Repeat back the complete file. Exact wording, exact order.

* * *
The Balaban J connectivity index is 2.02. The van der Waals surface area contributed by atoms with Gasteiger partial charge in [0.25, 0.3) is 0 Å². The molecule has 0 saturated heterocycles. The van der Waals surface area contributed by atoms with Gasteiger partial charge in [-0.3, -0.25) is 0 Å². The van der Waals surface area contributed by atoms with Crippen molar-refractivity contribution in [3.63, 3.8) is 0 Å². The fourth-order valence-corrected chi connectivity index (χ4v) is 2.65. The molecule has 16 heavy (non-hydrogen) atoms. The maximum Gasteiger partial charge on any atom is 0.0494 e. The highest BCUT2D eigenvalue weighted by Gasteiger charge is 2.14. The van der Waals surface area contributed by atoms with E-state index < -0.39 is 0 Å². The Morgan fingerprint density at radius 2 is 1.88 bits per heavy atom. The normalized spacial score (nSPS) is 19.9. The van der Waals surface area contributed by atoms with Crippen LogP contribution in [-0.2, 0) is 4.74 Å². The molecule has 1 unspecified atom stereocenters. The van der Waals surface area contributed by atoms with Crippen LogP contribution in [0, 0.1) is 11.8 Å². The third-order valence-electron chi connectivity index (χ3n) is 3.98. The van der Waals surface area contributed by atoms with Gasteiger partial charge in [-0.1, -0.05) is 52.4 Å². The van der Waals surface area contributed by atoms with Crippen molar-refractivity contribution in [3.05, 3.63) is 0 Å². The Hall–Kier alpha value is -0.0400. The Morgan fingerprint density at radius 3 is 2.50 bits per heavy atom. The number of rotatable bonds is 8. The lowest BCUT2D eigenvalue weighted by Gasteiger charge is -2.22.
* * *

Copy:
The Balaban J connectivity index is 2.02. The van der Waals surface area contributed by atoms with Gasteiger partial charge in [0.25, 0.3) is 0 Å². The molecule has 0 saturated heterocycles. The van der Waals surface area contributed by atoms with Gasteiger partial charge in [-0.3, -0.25) is 0 Å². The van der Waals surface area contributed by atoms with Crippen molar-refractivity contribution in [3.63, 3.8) is 0 Å². The fourth-order valence-corrected chi connectivity index (χ4v) is 2.65. The molecule has 16 heavy (non-hydrogen) atoms. The maximum Gasteiger partial charge on any atom is 0.0494 e. The highest BCUT2D eigenvalue weighted by Gasteiger charge is 2.14. The van der Waals surface area contributed by atoms with E-state index < -0.39 is 0 Å². The Morgan fingerprint density at radius 2 is 1.88 bits per heavy atom. The normalized spacial score (nSPS) is 19.9. The van der Waals surface area contributed by atoms with Crippen LogP contribution in [-0.2, 0) is 4.74 Å². The molecule has 1 unspecified atom stereocenters. The van der Waals surface area contributed by atoms with Crippen LogP contribution in [0, 0.1) is 11.8 Å². The third-order valence-electron chi connectivity index (χ3n) is 3.98. The van der Waals surface area contributed by atoms with Gasteiger partial charge in [-0.1, -0.05) is 52.4 Å². The van der Waals surface area contributed by atoms with Crippen molar-refractivity contribution in [3.05, 3.63) is 0 Å². The Hall–Kier alpha value is -0.0400. The Morgan fingerprint density at radius 3 is 2.50 bits per heavy atom. The number of rotatable bonds is 8. The lowest BCUT2D eigenvalue weighted by Gasteiger charge is -2.22.